Following selection as the Labour candidate for police and crime commissioner for Devon and Cornwall in February 2016 I have campaigned across this vast constituency of 1.3 million voters and the most common response I have received is “Election? What election?”. It is utterly shocking that the Government has failed to promote the Commissioner’s post and, most importantly, the elections taking place across England and Wales on Thursday.
After introducing the post following their 2010 manifesto pledge anyone would think the Conservatives – and Theresa May in particular – are trying to distance themselves from these elections.
As a result of various hustings and meetings I now know my opponents well. I face five opponents – two independents as well as a Conservative, UKIP and Liberal Democrat candidates. We all know and agree that the potential success of the Devon and Cornwall election is being undermined by a lack of Government publicity and lack of information about the role and candidates. This is likely to be repeated across England and Wales but there have been interesting developments here. As recently as April 23 the current Devon and Cornwall Commissioner, Tony Hogg (who isn’t standing for re-election), announced his resignation from the Conservative Party in “disgust” at the lack of publicity for the role and these elections, and having earlier said that May was “absurd” in suggesting that only a Tory PCC could keep the public safe.
Tragically I don’t think his resignation caused a ripple beyond Devon and Cornwall. Mr. Hogg makes a crucial and important point that the Government and the electorate should know – that the role of PCC can be a progressive role that supports all of our communities.
Some media have to accept their share of the responsibility for not explaining the post or highlighting what is happening to stimulate interest in the elections. The local newspapers in Devon and Cornwall have barely covered the election beyond providing the electorate with basic information about the candidates. During what I called my “Judge for Yourself” tour of Devon and Cornwall, I travelled over 3,000 miles meeting people in streets, through door-knocking and in free public meetings organized by our great network of constituency Labour parties (CLPs). Yet when I or the CLP made contact with local media for some on-the-spot coverage we were so often blighted by a said need for “balance”. Did the other candidates get out on a grassroots campaign and warrant proper local coverage?
Many people have said that the role is simply an added layer of costly bureaucracy and nothing but a waste of money. Liberal Democrat policy, for example, is to abolish the PCC post.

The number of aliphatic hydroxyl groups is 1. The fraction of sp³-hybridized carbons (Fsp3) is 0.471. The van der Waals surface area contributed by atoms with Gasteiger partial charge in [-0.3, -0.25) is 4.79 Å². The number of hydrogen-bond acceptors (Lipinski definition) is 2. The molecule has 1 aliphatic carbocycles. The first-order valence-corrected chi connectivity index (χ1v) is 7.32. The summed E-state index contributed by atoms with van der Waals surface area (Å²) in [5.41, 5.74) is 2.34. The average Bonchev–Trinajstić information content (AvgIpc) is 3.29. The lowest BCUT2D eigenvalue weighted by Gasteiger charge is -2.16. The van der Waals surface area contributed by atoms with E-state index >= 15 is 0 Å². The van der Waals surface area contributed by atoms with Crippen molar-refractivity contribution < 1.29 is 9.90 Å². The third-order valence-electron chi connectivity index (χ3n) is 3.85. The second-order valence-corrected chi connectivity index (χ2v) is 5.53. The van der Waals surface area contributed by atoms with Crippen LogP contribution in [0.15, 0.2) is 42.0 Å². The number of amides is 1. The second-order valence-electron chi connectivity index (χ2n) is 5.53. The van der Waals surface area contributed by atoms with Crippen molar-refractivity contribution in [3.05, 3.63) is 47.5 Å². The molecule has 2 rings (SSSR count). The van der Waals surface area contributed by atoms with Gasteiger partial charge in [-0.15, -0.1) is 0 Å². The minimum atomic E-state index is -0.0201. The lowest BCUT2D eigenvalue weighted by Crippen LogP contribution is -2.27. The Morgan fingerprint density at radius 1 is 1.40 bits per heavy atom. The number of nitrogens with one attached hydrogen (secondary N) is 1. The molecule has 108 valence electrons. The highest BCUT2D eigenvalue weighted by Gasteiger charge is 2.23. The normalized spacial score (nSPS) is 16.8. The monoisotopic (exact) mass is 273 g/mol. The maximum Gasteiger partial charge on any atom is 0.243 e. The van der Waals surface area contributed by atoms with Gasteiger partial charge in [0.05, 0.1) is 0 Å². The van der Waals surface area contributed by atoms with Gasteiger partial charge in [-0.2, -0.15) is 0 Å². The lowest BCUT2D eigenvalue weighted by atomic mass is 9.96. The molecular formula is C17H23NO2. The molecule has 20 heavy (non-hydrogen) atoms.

Others candidates – including Labour – disagree, saying the PCC does not add bureaucracy or cost and is a valuable position. A brief history lesson is important here. Prior to the PCC, scrutiny of the police was conducted by a police authority at around 33 per cent higher costs than currently.
The police authority lacked the very authority in its name, and did not hold the police to account on behalf of the public. Just look at the shocking failures in South Yorkshire illuminated by the Hillsborough inquest jury decision last week. In contrast a PCC is elected, should be highly visible and would have been much more responsive in an addressing the serious public concerns in this awful policing disaster. Others say that the PCC adds “nothing”. Well, nothing could be further from the truth. Setting the priorities for policing on behalf of the public is very important, and guides in Devon and Cornwall how £285m of taxpayer and council taxpayers money will be spent every year.
The PCC does not just allocate money to the police. He or she can commission services from many different sources, aimed at crime reduction and improving community safety. This gives the PCC the chance to reform and to innovate, working across the criminal justice system, and with the voluntary sector for example. We have already seen terrific examples of the work of committed Labour commissioners like Tony Lloyd in Greater Manchester and Vera Baird in Northumberland.
Tony successfully piloted and then implemented new arrangements to ensure police officers on the beat had access to advice from mental health professionals to enable them to better deal with members of the public suffering these health conditions. Vera rightly recognised the absurdity of only offering counselling and support to men who commit domestic violence after they had been arrested, but ensured that support was available as a preventative measure. No police authority ever introduced measures like these that helped victims, families and communities.
An effective PCC will be able to prevent and reduce crime, by working to reduce re-offending, by supporting young adults, by ensuring that gender-specific responses are available where needed, and so much more. At a cost of around £1 per person per year, the PCC is huge value for money.
I therefore ask all readers to reconsider the role of PCC, to think about the value in public and community safety, and the importance of their vote – not forgetting of course to cast it for their Labour candidate.
Commodore Gareth Derrick is Labour’s candidate for police and crime commissioner in Devon and Cornwall. He is a former naval officer whose appointment in command of the Royal Naval and Royal Marines Reserves was completed in 2013. He served on operational tours in submarines and on land in the 1991 and 2003 Iraq wars and went on to serve as a diplomat covering security co-operation in the British Embassy in Tokyo from 2007 to 2010.